The funky orange flower-power look of the module may not be to everyone’s taste (especially to those hoping for the rather serious-looking black preamp section of the original console!). However, the hardware configuration and the components employed are of the highest calibre. Following modern production techniques, the S1P has been built with SMDs (surface-mount devices) on its circuit boards, but it also boasts the two discrete 990c op amps that I’ve already mentioned, as well as the nickel input and output transformers, which have been manufactured by Cinemag — who can be viewed as a descendant of the original supplier, Reichenbach — to the exact specifications of the vintage devices. The enclosure offers sufficient ventilation and a very sturdy design, so I’m not going out on a limb when I predict that the module should promise years and years of reliable operation.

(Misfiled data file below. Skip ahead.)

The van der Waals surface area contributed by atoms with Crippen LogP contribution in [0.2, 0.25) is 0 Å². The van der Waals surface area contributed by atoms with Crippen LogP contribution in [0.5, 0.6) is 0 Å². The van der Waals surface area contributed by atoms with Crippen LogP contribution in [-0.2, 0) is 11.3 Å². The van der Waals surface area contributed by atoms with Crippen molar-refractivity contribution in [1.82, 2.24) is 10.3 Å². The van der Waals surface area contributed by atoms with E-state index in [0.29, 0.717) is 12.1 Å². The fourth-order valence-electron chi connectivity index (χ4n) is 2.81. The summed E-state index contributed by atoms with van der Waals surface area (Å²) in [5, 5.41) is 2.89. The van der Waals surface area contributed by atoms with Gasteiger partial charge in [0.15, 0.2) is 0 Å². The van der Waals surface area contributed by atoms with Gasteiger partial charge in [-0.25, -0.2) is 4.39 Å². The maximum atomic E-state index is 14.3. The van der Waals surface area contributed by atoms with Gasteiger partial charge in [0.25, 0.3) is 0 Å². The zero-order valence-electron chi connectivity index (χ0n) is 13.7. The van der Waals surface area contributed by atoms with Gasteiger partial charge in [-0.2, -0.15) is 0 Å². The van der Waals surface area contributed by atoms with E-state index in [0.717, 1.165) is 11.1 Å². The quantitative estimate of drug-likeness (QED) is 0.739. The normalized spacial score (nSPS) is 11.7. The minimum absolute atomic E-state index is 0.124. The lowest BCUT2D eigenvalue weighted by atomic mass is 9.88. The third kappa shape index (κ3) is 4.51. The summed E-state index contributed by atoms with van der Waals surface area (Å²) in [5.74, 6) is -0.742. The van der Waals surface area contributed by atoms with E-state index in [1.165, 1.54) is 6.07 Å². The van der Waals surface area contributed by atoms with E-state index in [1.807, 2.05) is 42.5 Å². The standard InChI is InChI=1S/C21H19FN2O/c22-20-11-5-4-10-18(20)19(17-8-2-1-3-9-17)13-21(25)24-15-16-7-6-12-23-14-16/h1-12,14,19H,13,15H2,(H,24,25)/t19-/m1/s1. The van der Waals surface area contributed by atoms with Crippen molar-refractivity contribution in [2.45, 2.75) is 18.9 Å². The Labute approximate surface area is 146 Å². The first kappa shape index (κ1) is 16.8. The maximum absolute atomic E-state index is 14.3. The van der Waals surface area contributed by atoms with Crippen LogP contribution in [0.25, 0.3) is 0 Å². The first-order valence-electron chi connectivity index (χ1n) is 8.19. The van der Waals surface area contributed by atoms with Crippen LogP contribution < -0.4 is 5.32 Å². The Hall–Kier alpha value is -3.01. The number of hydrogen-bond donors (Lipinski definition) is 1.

A straightforward 500-series preamp normally doesn’t need much functional explanation before it can be put to use, and the S1P is no exception. Once installed in a ‘Lunchbox’ frame of your choice, little preparation is needed — except plugging in a microphone, of course. Although the module doesn’t offer exceptional metering facilities, the simple two-colour LED does a good enough job. Is a signal present at the input? Is the unit in danger of clipping? Those questions may be answered at first glance, and in most cases this is all we really need to capture a take with healthy signal levels. It’s a good idea to monitor the preamp level directly at the A-D converter to avoid nasty digital overs, and, due to the nature of such a discrete class-A design, the Tutti preamp reacts in a well-tempered manner on occasional signal peaks. In other words, it accepts a lot of level on its input before it breaks up in an audible, let alone unpleasant, way.